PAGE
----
Birmingham’s “Fame Academy” has had to take drastic action after being plunged into a funding crisis.
Birmingham Ormiston Academy (BOA) principal Gaynor Cheshire said realising the school was heading for financial trouble led to a big push to find new revenue sources.
Increasing pupil numbers, and therefore income, as well as forging links with overseas filmmakers has been crucial in turning round the financial picture, Ms Cheshire revealed.
Cuts have seen this financial year’s spending on further and higher education across England slashed by £450 million.
Even more is set to be slashed by the new Tory Government in July.
The school – dubbed Birmingham’s Fame Academy – is home to 1,040 teenagers aged 14 to 19 who are hoping for a career in the arts.
From budding pop stars to musical theatre stars, the Birmingham facility was opened just four years ago and has quickly grown a reputation as a serious rival to London-based prestigious competitors such as the Sylvia Young Theatre School, which has spawned the likes of singer Rita Ora and actress Lacey Turner.
But Ms Cheshire has revealed the school has had to take radical steps to safeguard its future after the funding crisis placed it in danger.
Ms Gaynor has predicted the school will see its budget slashed by 4.5 per cent in the 2015/16 academic year, in which it also faces a £300,000 wage bill hike due to increases in National Insurance and pension contributions for teachers.
“Twelve months ago we could have said ‘the wheels are coming off’, let’s cut an entire department’, ” said Ms Cheshire. “But instead of that we have been thinking outside of the box and looked for other ways to bring in funding.”
It has seen the school taking on a further 100 pupils this year – which should see its Department for Education funding increase.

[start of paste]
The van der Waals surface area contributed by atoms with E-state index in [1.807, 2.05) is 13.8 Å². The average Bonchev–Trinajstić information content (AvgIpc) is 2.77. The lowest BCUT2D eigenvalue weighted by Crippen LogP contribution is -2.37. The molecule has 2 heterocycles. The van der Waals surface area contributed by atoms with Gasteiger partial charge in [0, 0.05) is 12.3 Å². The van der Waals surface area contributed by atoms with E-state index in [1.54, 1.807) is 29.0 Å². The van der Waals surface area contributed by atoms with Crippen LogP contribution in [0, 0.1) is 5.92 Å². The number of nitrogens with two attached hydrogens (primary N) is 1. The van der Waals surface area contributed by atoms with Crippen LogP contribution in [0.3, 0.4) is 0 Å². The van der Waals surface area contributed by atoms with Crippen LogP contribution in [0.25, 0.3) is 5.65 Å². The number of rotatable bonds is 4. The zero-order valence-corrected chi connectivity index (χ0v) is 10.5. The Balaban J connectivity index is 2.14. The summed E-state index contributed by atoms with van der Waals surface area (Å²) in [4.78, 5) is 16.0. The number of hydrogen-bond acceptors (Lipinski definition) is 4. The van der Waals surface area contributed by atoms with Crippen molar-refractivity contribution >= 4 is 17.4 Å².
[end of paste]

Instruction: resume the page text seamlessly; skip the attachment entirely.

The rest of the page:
The school, only built to accommodate 950 pupils, is also making full use of the talent on its own doorstep.
It has successfully won a number of lucrative contracts, including one working with the Maltese Film Commission.
“A lot of movies are made in Malta, including films like Thor and Popeye, which see major production companies bringing their own crews over from the US,” explained Ms Cheshire. “Malta saw this as an opportunity to skill up its local people so that they could benefit from job opportunities.
“So we sent our staff out there to train people on prop-making, costume and set design and even helped to spend time finding potential filming locations.”
The school has also won the contract to run the city’s Old Rep Theatre on behalf of Birmingham City Council – running it as not only a place for its own pupils to learn and work but also as a community and professional facility.
It is currently auditioning professional performers to take part in its Christmas production Treasure Island, set to be staged between November 20 and January 3.
The show, aimed at four to 11 year olds, will see the professional actors working with a rotating cast of BOA pupils – with the entire production from set design to costumes produced by students.
And it’s not just about performing arts. Digital students will also be involved with everything from marketing the production to producing an online game for its audience to use ahead of the show.
Ms Cheshire, a former dancer who starred alongside Hollywood star Richard Gere in the film Yanks, said she was confident BOA faced a bright future.
The school in Eastside, rated ‘good’ in its first and only inspection by watchdog Ofsted in 2013, is massively oversubscribed, with eight applications to every one of its available places.
“Like so many other institutions in this sector we face post-16 funding that is being constantly reduced, while funding for five to 16-year-olds is being ring-fenced,” she said.
“This means we do have to be innovative, but thinking outside of the box has already paved the way for some amazing opportunities for our pupils and staff alike.
“I’m really hoping to see us grow on our success, being rated as “outstanding” by Ofsted and potentially even expanding if we can find a suitable industry partner.”
And the school has already seen fame for some of its talented pupils who have won roles in smash TV series Peaky Blinders, as well as a myriad other projects.
“It is obviously early days for us, as our first cohort of pupils have only just left,” she said. “But we have something really special here and I feel tremendously privileged to be a part of it.”